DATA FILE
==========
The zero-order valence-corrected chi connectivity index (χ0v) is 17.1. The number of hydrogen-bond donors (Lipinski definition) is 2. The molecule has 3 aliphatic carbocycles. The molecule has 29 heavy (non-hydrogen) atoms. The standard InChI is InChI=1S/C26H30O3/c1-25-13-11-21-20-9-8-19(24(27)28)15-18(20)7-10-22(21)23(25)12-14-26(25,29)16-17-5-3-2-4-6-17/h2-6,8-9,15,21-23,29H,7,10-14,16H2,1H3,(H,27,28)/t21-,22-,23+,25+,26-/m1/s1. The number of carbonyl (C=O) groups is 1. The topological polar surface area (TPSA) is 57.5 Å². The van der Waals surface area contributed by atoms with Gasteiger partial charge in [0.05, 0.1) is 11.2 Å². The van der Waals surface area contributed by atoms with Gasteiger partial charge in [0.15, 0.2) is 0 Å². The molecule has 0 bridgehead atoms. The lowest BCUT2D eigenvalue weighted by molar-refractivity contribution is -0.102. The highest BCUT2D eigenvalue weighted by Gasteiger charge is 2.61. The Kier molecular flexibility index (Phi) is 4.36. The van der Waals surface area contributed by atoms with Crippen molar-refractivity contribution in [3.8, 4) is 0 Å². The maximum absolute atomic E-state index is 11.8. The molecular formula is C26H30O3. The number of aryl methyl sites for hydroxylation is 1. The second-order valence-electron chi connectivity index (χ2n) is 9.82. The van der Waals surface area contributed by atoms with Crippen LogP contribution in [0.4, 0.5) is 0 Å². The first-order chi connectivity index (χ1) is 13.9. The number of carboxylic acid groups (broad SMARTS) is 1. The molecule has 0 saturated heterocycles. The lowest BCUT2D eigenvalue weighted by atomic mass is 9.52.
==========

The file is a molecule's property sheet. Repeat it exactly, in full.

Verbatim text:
The zero-order valence-corrected chi connectivity index (χ0v) is 17.1. The number of hydrogen-bond donors (Lipinski definition) is 2. The molecule has 3 aliphatic carbocycles. The molecule has 29 heavy (non-hydrogen) atoms. The standard InChI is InChI=1S/C26H30O3/c1-25-13-11-21-20-9-8-19(24(27)28)15-18(20)7-10-22(21)23(25)12-14-26(25,29)16-17-5-3-2-4-6-17/h2-6,8-9,15,21-23,29H,7,10-14,16H2,1H3,(H,27,28)/t21-,22-,23+,25+,26-/m1/s1. The number of carbonyl (C=O) groups is 1. The topological polar surface area (TPSA) is 57.5 Å². The van der Waals surface area contributed by atoms with Gasteiger partial charge in [0.05, 0.1) is 11.2 Å². The van der Waals surface area contributed by atoms with Gasteiger partial charge in [0.15, 0.2) is 0 Å². The molecule has 0 bridgehead atoms. The lowest BCUT2D eigenvalue weighted by molar-refractivity contribution is -0.102. The highest BCUT2D eigenvalue weighted by Gasteiger charge is 2.61. The Kier molecular flexibility index (Phi) is 4.36. The van der Waals surface area contributed by atoms with Crippen molar-refractivity contribution in [3.8, 4) is 0 Å². The maximum absolute atomic E-state index is 11.8. The molecular formula is C26H30O3. The number of aryl methyl sites for hydroxylation is 1. The second-order valence-electron chi connectivity index (χ2n) is 9.82. The van der Waals surface area contributed by atoms with Crippen LogP contribution in [0.4, 0.5) is 0 Å². The first-order chi connectivity index (χ1) is 13.9. The number of carboxylic acid groups (broad SMARTS) is 1. The molecule has 0 saturated heterocycles. The lowest BCUT2D eigenvalue weighted by atomic mass is 9.52.